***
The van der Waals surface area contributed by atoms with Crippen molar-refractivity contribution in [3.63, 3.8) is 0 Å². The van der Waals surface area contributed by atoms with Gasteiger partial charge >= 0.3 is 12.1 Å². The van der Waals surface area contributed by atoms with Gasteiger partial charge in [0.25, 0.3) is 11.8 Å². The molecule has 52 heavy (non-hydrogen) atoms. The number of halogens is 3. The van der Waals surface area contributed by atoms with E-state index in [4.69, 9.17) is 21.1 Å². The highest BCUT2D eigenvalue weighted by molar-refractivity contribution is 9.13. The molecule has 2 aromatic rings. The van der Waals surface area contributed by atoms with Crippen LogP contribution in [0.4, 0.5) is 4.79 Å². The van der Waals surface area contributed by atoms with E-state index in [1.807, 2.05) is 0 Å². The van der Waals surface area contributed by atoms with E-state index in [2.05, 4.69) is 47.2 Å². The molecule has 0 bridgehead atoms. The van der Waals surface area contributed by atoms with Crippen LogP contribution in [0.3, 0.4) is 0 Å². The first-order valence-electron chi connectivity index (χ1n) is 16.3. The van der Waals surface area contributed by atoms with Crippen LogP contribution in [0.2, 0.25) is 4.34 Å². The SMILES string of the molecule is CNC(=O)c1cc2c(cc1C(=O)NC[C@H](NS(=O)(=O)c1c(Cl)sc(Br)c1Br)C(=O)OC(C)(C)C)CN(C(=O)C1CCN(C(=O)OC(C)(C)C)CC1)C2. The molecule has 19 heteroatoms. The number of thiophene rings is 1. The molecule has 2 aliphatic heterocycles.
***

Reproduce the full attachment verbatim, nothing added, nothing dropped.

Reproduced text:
The van der Waals surface area contributed by atoms with Crippen molar-refractivity contribution in [3.63, 3.8) is 0 Å². The van der Waals surface area contributed by atoms with Gasteiger partial charge >= 0.3 is 12.1 Å². The van der Waals surface area contributed by atoms with Gasteiger partial charge in [0.25, 0.3) is 11.8 Å². The molecule has 52 heavy (non-hydrogen) atoms. The number of halogens is 3. The van der Waals surface area contributed by atoms with E-state index in [4.69, 9.17) is 21.1 Å². The highest BCUT2D eigenvalue weighted by molar-refractivity contribution is 9.13. The molecule has 2 aromatic rings. The van der Waals surface area contributed by atoms with Crippen LogP contribution in [0.4, 0.5) is 4.79 Å². The van der Waals surface area contributed by atoms with E-state index in [1.807, 2.05) is 0 Å². The van der Waals surface area contributed by atoms with E-state index in [2.05, 4.69) is 47.2 Å². The molecule has 0 bridgehead atoms. The van der Waals surface area contributed by atoms with Crippen LogP contribution in [0.3, 0.4) is 0 Å². The first-order valence-electron chi connectivity index (χ1n) is 16.3. The van der Waals surface area contributed by atoms with Crippen LogP contribution in [0.2, 0.25) is 4.34 Å². The SMILES string of the molecule is CNC(=O)c1cc2c(cc1C(=O)NC[C@H](NS(=O)(=O)c1c(Cl)sc(Br)c1Br)C(=O)OC(C)(C)C)CN(C(=O)C1CCN(C(=O)OC(C)(C)C)CC1)C2. The molecule has 19 heteroatoms. The number of thiophene rings is 1. The molecule has 2 aliphatic heterocycles.